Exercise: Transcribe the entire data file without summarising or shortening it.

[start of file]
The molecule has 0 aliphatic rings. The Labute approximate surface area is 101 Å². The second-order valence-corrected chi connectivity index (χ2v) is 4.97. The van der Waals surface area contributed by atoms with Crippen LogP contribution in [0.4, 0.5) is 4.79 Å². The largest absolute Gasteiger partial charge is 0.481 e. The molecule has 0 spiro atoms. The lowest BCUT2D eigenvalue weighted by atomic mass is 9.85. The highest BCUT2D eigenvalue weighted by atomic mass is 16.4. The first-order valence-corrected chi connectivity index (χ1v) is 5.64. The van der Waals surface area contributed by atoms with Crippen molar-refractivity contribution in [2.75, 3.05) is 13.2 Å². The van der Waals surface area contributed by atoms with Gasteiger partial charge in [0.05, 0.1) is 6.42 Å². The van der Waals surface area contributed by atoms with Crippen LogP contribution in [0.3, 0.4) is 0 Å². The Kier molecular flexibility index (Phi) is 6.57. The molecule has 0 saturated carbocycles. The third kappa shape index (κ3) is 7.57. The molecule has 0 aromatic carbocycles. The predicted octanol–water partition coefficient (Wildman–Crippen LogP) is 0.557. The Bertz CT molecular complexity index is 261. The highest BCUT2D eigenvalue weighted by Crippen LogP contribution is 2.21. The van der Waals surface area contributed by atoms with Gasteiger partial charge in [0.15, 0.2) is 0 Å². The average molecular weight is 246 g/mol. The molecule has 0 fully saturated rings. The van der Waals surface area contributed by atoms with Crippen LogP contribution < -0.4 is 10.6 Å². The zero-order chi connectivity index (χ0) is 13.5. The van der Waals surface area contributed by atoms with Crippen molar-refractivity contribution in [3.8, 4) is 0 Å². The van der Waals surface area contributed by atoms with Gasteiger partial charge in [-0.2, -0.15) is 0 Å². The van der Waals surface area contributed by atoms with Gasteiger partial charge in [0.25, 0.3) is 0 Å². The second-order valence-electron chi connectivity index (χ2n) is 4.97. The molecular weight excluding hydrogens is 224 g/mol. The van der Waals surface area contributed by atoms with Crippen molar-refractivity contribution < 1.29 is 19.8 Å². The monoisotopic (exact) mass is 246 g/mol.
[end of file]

The molecule has 0 aliphatic rings. The Labute approximate surface area is 101 Å². The second-order valence-corrected chi connectivity index (χ2v) is 4.97. The van der Waals surface area contributed by atoms with Crippen LogP contribution in [0.4, 0.5) is 4.79 Å². The largest absolute Gasteiger partial charge is 0.481 e. The molecule has 0 spiro atoms. The lowest BCUT2D eigenvalue weighted by atomic mass is 9.85. The highest BCUT2D eigenvalue weighted by atomic mass is 16.4. The first-order valence-corrected chi connectivity index (χ1v) is 5.64. The van der Waals surface area contributed by atoms with Crippen molar-refractivity contribution in [2.75, 3.05) is 13.2 Å². The van der Waals surface area contributed by atoms with Gasteiger partial charge in [0.05, 0.1) is 6.42 Å². The van der Waals surface area contributed by atoms with Crippen LogP contribution in [0.3, 0.4) is 0 Å². The Kier molecular flexibility index (Phi) is 6.57. The molecule has 0 saturated carbocycles. The third kappa shape index (κ3) is 7.57. The molecule has 0 aromatic carbocycles. The predicted octanol–water partition coefficient (Wildman–Crippen LogP) is 0.557. The Bertz CT molecular complexity index is 261. The highest BCUT2D eigenvalue weighted by Crippen LogP contribution is 2.21. The van der Waals surface area contributed by atoms with Gasteiger partial charge in [0.15, 0.2) is 0 Å². The average molecular weight is 246 g/mol. The molecule has 0 fully saturated rings. The van der Waals surface area contributed by atoms with Crippen LogP contribution < -0.4 is 10.6 Å². The zero-order chi connectivity index (χ0) is 13.5. The van der Waals surface area contributed by atoms with Crippen molar-refractivity contribution in [3.8, 4) is 0 Å². The van der Waals surface area contributed by atoms with Gasteiger partial charge in [-0.2, -0.15) is 0 Å². The van der Waals surface area contributed by atoms with Gasteiger partial charge in [0.25, 0.3) is 0 Å². The second-order valence-electron chi connectivity index (χ2n) is 4.97. The molecular weight excluding hydrogens is 224 g/mol. The van der Waals surface area contributed by atoms with Crippen molar-refractivity contribution < 1.29 is 19.8 Å². The monoisotopic (exact) mass is 246 g/mol.